You cannot fight religion with atheism

by - 27th November 2015

Even England’s bishops voted for military action this week – in a motion that seemed wholesale in scope.  [See our report here.]

Responding to Synod’s call to government to afford refugees anywhere in the world ‘safe and legal routes to places of safety’, the Archbishop of Canterbury warned this would entail military force.

The motion was almost apocalyptic in its territorial breadth covering ‘much of the lands of the Middle East and in many other parts of the world including north east Nigeria, including Burundi and other places’ where, he said, ‘the forces that are driving people out into being refugees may need to be confronted.’

So, together with David Cameron’s insistence on air strikes against ISIS ‘to keep British people safe’, we can be clear there is agreement at the top level that the moral argument is about ‘protection’, not ‘aggression’. 

Yet much of the Muslim world will never see it that way.  They will see trigger fingers that control world arsenals worth trillions of dollars built up unchecked since the great pacifist movements of the 1970s, twitching. 

And I’m not sure I see it the Church’s way either. That's because none of it has a proper mandate from the people; the people who will inevitably suffer on the streets of London and other cities once the secret ‘covenant’ Britain’s MI6 have had with international Islamists is revoked by what will be seen as a declaration of war. [And if you don’t believe me about that, read Islamic State: The Digital Caliphate just out.]

There have been no letters sent by bishops to their congregations to be read out at Sunday morning service explaining what we are supposed to be protecting ourselves from.  Islam?  No, that’s Islamophobic.  ISIS?  Who are they and what do they want?  If we all knew that, Lapido would not be publishing a handy reference for journalists on the subject.  Assad?  No, he’s now the guy actually holding what’s left of Syria together.  

I was at my house group on Wednesday, and to my astonishment almost no one there knew the meaning of the word ‘caliphate’, or had even heard of it. Yet, that’s the agenda.  It really is.

We appear ineluctably to be going to war against an enemy with an apocalyptic cause and a system of world domination by any means that people cannot even pronounce, let alone understand or oppose.

And that’s what’s got us into so much trouble over the last decades.  The vast gulf between the governors and the governed, the public school boys dabbling in the Muslim world for their own reasons, from Lawrence of Arabia to Tony Blair, never feeling they need explain.


Decisions about the Middle East have been taken in our name, since before Sykes-Picot in 1916 when our duplicity against the Arabs was finally consolidated.  We promised Sherif Hussein the caliphate and that his historic lands (now much of Syria) would be restored to Mecca, in exchange for his support against the Turkish alliance with Germany.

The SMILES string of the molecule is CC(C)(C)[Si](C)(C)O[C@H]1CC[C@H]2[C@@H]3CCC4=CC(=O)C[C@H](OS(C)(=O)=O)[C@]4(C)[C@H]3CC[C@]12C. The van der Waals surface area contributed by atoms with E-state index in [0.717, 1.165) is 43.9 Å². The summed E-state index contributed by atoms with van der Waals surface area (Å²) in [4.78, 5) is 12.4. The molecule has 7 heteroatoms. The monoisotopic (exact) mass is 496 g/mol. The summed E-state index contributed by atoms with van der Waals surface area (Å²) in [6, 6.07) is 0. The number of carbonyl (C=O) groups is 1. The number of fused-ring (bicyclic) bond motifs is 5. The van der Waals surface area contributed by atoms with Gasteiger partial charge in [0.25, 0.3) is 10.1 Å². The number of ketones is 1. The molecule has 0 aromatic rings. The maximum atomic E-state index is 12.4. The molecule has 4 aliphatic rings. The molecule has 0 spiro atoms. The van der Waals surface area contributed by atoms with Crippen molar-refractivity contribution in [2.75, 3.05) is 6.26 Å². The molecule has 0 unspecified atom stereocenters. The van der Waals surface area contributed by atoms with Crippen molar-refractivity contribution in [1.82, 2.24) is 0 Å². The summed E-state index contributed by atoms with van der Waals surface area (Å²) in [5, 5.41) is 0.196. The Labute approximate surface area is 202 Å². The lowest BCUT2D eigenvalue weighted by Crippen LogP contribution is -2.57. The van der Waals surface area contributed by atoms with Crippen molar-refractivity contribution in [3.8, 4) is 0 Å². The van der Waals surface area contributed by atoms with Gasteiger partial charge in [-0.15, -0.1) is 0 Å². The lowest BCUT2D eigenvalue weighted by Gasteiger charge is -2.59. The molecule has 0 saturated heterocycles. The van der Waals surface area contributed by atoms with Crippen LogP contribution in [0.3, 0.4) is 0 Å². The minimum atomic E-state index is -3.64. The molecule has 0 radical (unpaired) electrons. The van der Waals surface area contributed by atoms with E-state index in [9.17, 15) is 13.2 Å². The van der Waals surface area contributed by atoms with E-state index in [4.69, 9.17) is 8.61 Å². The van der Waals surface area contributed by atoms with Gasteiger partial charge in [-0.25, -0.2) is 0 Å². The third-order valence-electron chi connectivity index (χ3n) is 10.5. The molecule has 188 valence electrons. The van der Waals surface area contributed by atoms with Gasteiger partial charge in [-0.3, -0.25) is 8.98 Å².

That never happened or was intended to, and as Abdel Bari Atwan writes in Islamic State: The Digital Caliphate ‘Betrayal, manipulation and self-interest were, and remain, the name of the game when it comes to Western meddling in the Middle East.’

Particularly on issues to do with the Middle East, we, the ignorant masses, have to pay with our taxes and even our lives for the hubris and avarice of our masters.

No attempt is being made to educate any of us as to the realities of the coming fight.  That it has a religious provenance as well as a historical one makes it doubly toxic and out of bounds.


As Melanie Phillips noted in The Times today with her usual lucidity, no war against ISIS can be won by airstrikes alone, even though by the logic of prevalent attitudes, this move now seems unavoidable, she says.

What she identifies as the ‘resolute moral neutrality’ of Western peoples – but I believe is in fact religious ignorance – leaves us exposed.  The preferred methods - of international law, conflict resolution and peace processes – ‘don’t work against fanatics with non-negotiable agendas, such as ISIS, the Iranian regime or other Islamist extremists who aim to kill infidels and enslave free societies,’ she writes.

The dawning horror is that Cameron is unable to commit to fighting ISIS properly by deploying ground troops, but cannot do nothing because those fanatics have us in their sights.

Cameron cannot ‘keep British people safe’ unless he’s given permission to.  And that, says Melanie ‘should surely disturb us’.


It does.  What she means is that we the people will not give him permission to put boots on the ground because we do not yet understand the full horror of what is bearing down upon us.

That it has the zeal of religious conviction behind it is what makes very vulnerable those countries - like ours - that largely believe religion is now an anachronism. 

We therefore have nothing to fight for, or from.  As Roger Scruton has written, ‘It is as though our society is seeking to define itself as a religious community, whose very lack of faith has become a kind of orthodoxy.’

But you cannot fight a religious enemy without religious conviction.  Instead, we will be consigned to an endless attrition on our own streets and against our own freedoms against an implacable foe we cannot even identify.

The future looks very bleak indeed.